Brazilians Learn Harrowing Details Of Military Torture
RIO DE JANEIRO — FOR David Capistrano Jr., it should have been a time of celebration. On Sunday, the left-wing politician swept to victory in the mayoral race in the Brazilian port city of Santos.
But several days earlier he and hundreds of other Brazilians who lost family and friends to torture and murder during the 1964-1985 military dictatorship had learned how their loved ones actually died.
In 1974, Mr. Capistrano's father, a leading communist, was picked up in the south of the country, taken to a house outside of Rio de Janeiro, tortured, and executed - most likely with an injection of a drug used to destroy horses. After his killers removed his fingertips to inhibit identification, his corpse was dismembered, placed in concrete-weighted sacks, and the parts scattered.
The details of the elder Capistrano's death and those of others on the military's "elimination list" were contained in interviews with Marival Dias Chaves do Canto, a 45-year-old former Army sergeant and intelligence agent, published last weekend in the news magazine Veja.
While the abuse and "disappearance" of the military regime's opponents has been a matter of public record for nearly a decade, the news still managed to shock. Mr. Chaves is the first member of Brazil's security fraternity to break the silence concerning the methods of repression, and he has provided Brazilians with the first inside look at the operations of the feared Internal Operations Detachment of the Army Internal Defense Operations Center.
According to government and independent human rights groups, 144 leftists vanished during the military government's "dirty war" against subversion. While this number pales in comparison to the estimated 10,000 who disappeared during Argentina's military repression of the late 1970s and early 1980s, Chaves's revelations show that repression in Brazil was far more systematic and violent than many thought.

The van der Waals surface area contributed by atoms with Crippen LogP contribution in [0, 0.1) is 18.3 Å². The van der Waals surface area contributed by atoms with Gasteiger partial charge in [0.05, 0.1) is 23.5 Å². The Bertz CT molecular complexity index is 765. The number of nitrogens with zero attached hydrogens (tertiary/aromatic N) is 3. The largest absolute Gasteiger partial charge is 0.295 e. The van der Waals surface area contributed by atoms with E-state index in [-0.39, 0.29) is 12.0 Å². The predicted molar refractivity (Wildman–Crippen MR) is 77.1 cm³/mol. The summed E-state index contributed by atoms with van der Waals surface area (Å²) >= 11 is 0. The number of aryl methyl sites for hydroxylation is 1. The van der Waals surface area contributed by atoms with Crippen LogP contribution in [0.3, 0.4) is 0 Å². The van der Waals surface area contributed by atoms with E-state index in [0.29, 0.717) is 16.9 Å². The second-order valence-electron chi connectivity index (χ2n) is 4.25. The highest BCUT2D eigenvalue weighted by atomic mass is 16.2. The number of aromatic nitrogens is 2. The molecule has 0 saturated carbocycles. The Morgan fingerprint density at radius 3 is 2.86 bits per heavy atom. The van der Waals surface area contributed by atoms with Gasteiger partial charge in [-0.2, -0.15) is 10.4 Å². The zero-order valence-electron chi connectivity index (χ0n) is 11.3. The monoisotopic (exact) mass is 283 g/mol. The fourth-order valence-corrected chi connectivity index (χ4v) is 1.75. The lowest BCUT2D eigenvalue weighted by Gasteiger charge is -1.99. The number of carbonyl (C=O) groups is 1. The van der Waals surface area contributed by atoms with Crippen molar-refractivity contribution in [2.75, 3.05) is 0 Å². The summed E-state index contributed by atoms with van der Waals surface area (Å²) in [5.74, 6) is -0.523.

"It horrifies me to see up to what point the ferocity of the dominant classes can go to defend their interests," Capistrano told the Rio de Janeiro newspaper Jornal do Brasil. "We knew that he had been killed under torture, but the details are cruel."
CHAVES - who says he was never personally involved in torture - revealed the location of several mass burial sites and torture centers, named key torturers, and explained the grim details of his agency's methods.
Brazilians also learned the names of prominent leftists who were actually in the pay of the security agencies. Most were tortured themselves before they changed sides, but their reports were crucial to the identification and later execution of many leftist leaders.
Because of his revelations, the government is now planning a search of the Rio Novo, a river near Sao Paulo, where many of the body parts were dumped. But Chaves's new information provides little hope that any of the bodies will be identified, even if they are found. He added that former security force members have, on at least one occasion, moved corpses buried underground just as investigators were closing in on their location.
And the revelations are unlikely to result in any prosecutions. In the transition to civilian rule, a blanket amnesty was given to nearly all involved in repression and violent revolutionary activity during the military regime. The government has said it will try to compensate families for their suffering.
Joao Luis de Moraes, president of the Brazilian group Tortura Nunca Mais (Torture, Never Again), lost his leftist-revolutionary daughter, Maria Moraes Angel, in 1973. For many years her family believed she had died in a shootout with security forces in Sao Paulo.
Chaves confirmed that she died under torture.
"People didn't believe this happened. We knew, but people were afraid," says Mr. Moraes, an Army reserve officer. "Chaves has confirmed all our years of work and suffering."